Part of the fun for a college student on winter break is having time to explore. The databases available through the Syracuse University Library are manifold, and I’ve been having a great time poking through the ones that have nothing to do with my current degree. Part of the reason librarianship is such a great field is that it allows for multi-disciplinary learning and varied approaches to problem-solving. However, the downside to this is that the only way to be a good librarian is to know something about nearly everything. It’s the challenge, and the best part, of my vocation.
Information is meant to be shared! I want to highlight some resources that can grab you, and keep you clicking-through and checking out more images, more sound files, more articles—the sort of databases that can make you say, “Cool!”
Here are three fun databases to check out:
ArtStor Digital Library:
The ArtStor Digital Library “provides more than one million digital images in the arts, architecture, humanities, and sciences with accessible suite of software tools for teaching and research.” It’s a searchable archive of images, and collections span a sizable range of topics. The native interface takes a bit of getting used to, as with most databases, but it’s time well-spent. This database aggregates some phenomenal collections, but also provides a host of other tools to get you started. Be sure to check out the subject guides, which can provide some search terms and collections of note in most areas of interest. I looked at the ‘Maps & Geography’ and ‘History of Medicine & Natural Science’ guides—from Renaissance navigational charts to anatomical illustrations from the dawn of modern medicine, I found some cool stuff!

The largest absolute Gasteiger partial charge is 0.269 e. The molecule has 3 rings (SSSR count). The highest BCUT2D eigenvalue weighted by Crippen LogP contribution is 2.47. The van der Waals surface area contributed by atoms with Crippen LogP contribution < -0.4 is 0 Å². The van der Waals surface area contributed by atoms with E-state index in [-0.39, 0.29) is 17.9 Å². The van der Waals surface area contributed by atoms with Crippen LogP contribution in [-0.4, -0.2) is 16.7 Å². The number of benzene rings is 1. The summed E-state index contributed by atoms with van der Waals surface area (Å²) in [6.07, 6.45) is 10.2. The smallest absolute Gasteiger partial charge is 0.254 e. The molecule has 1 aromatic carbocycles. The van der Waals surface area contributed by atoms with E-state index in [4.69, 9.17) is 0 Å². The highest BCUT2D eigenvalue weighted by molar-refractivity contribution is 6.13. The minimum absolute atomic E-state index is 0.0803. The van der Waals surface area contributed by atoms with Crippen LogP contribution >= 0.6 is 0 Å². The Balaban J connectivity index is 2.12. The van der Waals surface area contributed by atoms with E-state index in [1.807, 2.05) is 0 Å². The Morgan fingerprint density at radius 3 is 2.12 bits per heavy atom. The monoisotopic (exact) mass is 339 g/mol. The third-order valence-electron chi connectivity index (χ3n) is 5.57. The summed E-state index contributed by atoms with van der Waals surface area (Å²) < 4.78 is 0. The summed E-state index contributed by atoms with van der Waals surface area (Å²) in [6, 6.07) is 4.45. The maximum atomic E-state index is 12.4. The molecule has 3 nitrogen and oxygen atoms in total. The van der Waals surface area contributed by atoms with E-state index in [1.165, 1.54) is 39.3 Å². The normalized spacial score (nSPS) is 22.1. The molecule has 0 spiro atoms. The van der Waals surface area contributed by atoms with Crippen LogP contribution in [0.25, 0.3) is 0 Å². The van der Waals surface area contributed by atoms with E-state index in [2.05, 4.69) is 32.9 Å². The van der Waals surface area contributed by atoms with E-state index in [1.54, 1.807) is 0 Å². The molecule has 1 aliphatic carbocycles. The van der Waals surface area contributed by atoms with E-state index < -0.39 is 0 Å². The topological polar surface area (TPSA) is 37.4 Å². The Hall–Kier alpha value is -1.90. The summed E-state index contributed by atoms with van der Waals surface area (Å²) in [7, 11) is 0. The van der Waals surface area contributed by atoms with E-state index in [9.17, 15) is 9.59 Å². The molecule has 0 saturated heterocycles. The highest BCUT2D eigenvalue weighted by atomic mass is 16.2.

Smithsonian Global Sound:
My undergraduate background is in music, among other things, so I was incredibly excited to stumble upon this database while working on a project this year. Smithsonian Global Sound hosts recordings of music from around the world, including,
“music owned by the non-profit Smithsonian Folkways Recordings label and the archival audio collections of the legendary Folkways Records, Cook, Dyer-Bennet, Fast Folk, Monitor, Paredon and other labels. It also includes music recorded around the African continent by Dr. Hugh Tracey for the International Library of African Music (ILAM) at Rhodes University as well as material collected by recordists on the South Asian subcontinent from the Archive Research Centre for Ethnomusicology (ARCE), sponsored by the American Institute for Indian Studies.”What this means for us is a searchable archive of world music, available to us whenever we please. It’s great for musicians trying to tackle music from a new culture, or for listeners who want something a little different. There are a number of recordings that sound like they’re straight out of the songcatchers’ equipment—check it out!
National Agricultural Library:
The National Agricultural Library, an arm of the US Department of Agriculture, maintains a number of special collections on their website that are worth checking out. Their “spotlights” show off some of the resources that the government can bring to bear, and I found myself reading articles and other content about things I didn’t think I’d find interesting (Entomologist C. V. Riley & Integrated Pest Management, for example). AGRICOLA, the online catalog for the NAL, is also worth checking out, and has been recommended to me by a number of people as a good resource for those interested in nutrition & food science, and agricultural studies. Also of note are the image galleries—enjoy!
What are your favorite resources, and how did you find them? Let us know in the comments!